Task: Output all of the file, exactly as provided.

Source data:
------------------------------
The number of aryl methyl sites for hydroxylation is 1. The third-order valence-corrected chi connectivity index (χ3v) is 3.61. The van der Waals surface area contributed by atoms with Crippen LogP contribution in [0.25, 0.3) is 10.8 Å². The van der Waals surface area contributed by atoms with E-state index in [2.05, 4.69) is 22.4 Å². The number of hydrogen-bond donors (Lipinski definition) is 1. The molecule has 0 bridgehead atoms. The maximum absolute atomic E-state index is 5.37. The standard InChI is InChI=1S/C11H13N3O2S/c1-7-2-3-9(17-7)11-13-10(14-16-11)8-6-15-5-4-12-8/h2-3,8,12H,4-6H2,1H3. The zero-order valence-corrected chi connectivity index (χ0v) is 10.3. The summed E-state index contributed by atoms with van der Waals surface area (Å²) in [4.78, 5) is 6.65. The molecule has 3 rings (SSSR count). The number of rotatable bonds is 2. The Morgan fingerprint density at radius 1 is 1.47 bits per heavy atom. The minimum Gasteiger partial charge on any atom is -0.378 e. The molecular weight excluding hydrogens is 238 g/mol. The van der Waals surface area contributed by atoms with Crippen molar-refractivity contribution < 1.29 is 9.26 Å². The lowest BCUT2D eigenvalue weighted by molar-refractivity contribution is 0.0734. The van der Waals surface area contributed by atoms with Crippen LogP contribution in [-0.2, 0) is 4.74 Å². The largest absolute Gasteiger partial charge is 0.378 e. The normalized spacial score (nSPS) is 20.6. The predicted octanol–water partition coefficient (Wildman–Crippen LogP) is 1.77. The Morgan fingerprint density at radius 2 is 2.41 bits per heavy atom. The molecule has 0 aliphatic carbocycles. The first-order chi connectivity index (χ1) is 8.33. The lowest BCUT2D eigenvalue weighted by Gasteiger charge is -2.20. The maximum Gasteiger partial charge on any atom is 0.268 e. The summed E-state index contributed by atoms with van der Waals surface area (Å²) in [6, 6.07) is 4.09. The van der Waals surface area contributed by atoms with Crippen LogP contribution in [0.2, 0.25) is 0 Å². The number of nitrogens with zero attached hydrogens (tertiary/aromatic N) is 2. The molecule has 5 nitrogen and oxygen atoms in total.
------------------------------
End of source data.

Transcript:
The number of aryl methyl sites for hydroxylation is 1. The third-order valence-corrected chi connectivity index (χ3v) is 3.61. The van der Waals surface area contributed by atoms with Crippen LogP contribution in [0.25, 0.3) is 10.8 Å². The van der Waals surface area contributed by atoms with E-state index in [2.05, 4.69) is 22.4 Å². The number of hydrogen-bond donors (Lipinski definition) is 1. The molecule has 0 bridgehead atoms. The maximum absolute atomic E-state index is 5.37. The standard InChI is InChI=1S/C11H13N3O2S/c1-7-2-3-9(17-7)11-13-10(14-16-11)8-6-15-5-4-12-8/h2-3,8,12H,4-6H2,1H3. The zero-order valence-corrected chi connectivity index (χ0v) is 10.3. The summed E-state index contributed by atoms with van der Waals surface area (Å²) in [4.78, 5) is 6.65. The molecule has 3 rings (SSSR count). The number of rotatable bonds is 2. The Morgan fingerprint density at radius 1 is 1.47 bits per heavy atom. The minimum Gasteiger partial charge on any atom is -0.378 e. The molecular weight excluding hydrogens is 238 g/mol. The van der Waals surface area contributed by atoms with Crippen molar-refractivity contribution < 1.29 is 9.26 Å². The lowest BCUT2D eigenvalue weighted by molar-refractivity contribution is 0.0734. The van der Waals surface area contributed by atoms with Crippen LogP contribution in [-0.2, 0) is 4.74 Å². The largest absolute Gasteiger partial charge is 0.378 e. The normalized spacial score (nSPS) is 20.6. The predicted octanol–water partition coefficient (Wildman–Crippen LogP) is 1.77. The Morgan fingerprint density at radius 2 is 2.41 bits per heavy atom. The molecule has 0 aliphatic carbocycles. The first-order chi connectivity index (χ1) is 8.33. The lowest BCUT2D eigenvalue weighted by Gasteiger charge is -2.20. The maximum Gasteiger partial charge on any atom is 0.268 e. The summed E-state index contributed by atoms with van der Waals surface area (Å²) in [6, 6.07) is 4.09. The van der Waals surface area contributed by atoms with Crippen LogP contribution in [0.2, 0.25) is 0 Å². The number of nitrogens with zero attached hydrogens (tertiary/aromatic N) is 2. The molecule has 5 nitrogen and oxygen atoms in total.